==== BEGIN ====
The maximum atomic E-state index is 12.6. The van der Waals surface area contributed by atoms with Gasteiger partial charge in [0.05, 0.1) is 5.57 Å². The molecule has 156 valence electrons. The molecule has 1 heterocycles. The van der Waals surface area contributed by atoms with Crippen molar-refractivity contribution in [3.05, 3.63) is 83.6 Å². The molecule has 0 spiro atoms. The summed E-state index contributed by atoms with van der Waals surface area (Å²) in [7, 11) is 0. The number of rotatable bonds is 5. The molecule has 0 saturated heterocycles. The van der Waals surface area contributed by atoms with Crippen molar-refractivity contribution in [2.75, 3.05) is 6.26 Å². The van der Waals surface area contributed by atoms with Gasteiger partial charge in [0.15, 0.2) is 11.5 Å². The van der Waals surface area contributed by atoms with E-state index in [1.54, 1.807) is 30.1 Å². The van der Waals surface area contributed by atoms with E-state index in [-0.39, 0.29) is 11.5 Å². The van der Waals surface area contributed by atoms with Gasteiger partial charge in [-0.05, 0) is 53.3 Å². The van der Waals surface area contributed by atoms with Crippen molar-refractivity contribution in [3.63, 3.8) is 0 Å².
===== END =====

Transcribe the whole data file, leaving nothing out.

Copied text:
The maximum atomic E-state index is 12.6. The van der Waals surface area contributed by atoms with Gasteiger partial charge in [0.05, 0.1) is 5.57 Å². The molecule has 156 valence electrons. The molecule has 1 heterocycles. The van der Waals surface area contributed by atoms with Crippen molar-refractivity contribution in [3.05, 3.63) is 83.6 Å². The molecule has 0 spiro atoms. The summed E-state index contributed by atoms with van der Waals surface area (Å²) in [7, 11) is 0. The number of rotatable bonds is 5. The molecule has 0 saturated heterocycles. The van der Waals surface area contributed by atoms with Crippen molar-refractivity contribution in [2.75, 3.05) is 6.26 Å². The van der Waals surface area contributed by atoms with Gasteiger partial charge in [0.15, 0.2) is 11.5 Å². The van der Waals surface area contributed by atoms with E-state index in [1.54, 1.807) is 30.1 Å². The van der Waals surface area contributed by atoms with E-state index in [-0.39, 0.29) is 11.5 Å². The van der Waals surface area contributed by atoms with Gasteiger partial charge in [-0.05, 0) is 53.3 Å². The van der Waals surface area contributed by atoms with Crippen molar-refractivity contribution in [3.63, 3.8) is 0 Å².